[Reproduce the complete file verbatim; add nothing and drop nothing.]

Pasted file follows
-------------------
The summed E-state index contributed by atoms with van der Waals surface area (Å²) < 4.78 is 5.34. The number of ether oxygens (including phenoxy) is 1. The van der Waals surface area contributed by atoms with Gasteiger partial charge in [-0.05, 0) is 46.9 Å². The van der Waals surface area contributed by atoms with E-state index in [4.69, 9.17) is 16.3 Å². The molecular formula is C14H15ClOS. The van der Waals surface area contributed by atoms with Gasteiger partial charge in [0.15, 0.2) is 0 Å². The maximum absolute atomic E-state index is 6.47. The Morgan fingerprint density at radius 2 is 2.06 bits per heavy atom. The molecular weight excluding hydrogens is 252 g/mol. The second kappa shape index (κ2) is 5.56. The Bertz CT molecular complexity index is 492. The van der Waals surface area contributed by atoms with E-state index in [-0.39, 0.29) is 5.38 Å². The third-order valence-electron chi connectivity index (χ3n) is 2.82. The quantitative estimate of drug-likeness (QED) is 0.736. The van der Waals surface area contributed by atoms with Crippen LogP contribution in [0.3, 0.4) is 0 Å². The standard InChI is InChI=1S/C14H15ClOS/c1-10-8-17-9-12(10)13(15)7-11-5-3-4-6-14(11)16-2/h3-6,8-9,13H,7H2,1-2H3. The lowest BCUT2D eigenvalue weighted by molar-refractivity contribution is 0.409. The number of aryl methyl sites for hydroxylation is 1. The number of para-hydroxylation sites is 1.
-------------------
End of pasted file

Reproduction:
The summed E-state index contributed by atoms with van der Waals surface area (Å²) < 4.78 is 5.34. The number of ether oxygens (including phenoxy) is 1. The van der Waals surface area contributed by atoms with Gasteiger partial charge in [-0.05, 0) is 46.9 Å². The van der Waals surface area contributed by atoms with E-state index in [4.69, 9.17) is 16.3 Å². The molecular formula is C14H15ClOS. The van der Waals surface area contributed by atoms with Gasteiger partial charge in [0.15, 0.2) is 0 Å². The maximum absolute atomic E-state index is 6.47. The Morgan fingerprint density at radius 2 is 2.06 bits per heavy atom. The molecular weight excluding hydrogens is 252 g/mol. The second kappa shape index (κ2) is 5.56. The Bertz CT molecular complexity index is 492. The van der Waals surface area contributed by atoms with E-state index in [-0.39, 0.29) is 5.38 Å². The third-order valence-electron chi connectivity index (χ3n) is 2.82. The quantitative estimate of drug-likeness (QED) is 0.736. The van der Waals surface area contributed by atoms with Crippen LogP contribution in [0.3, 0.4) is 0 Å². The standard InChI is InChI=1S/C14H15ClOS/c1-10-8-17-9-12(10)13(15)7-11-5-3-4-6-14(11)16-2/h3-6,8-9,13H,7H2,1-2H3. The lowest BCUT2D eigenvalue weighted by molar-refractivity contribution is 0.409. The number of aryl methyl sites for hydroxylation is 1. The number of para-hydroxylation sites is 1.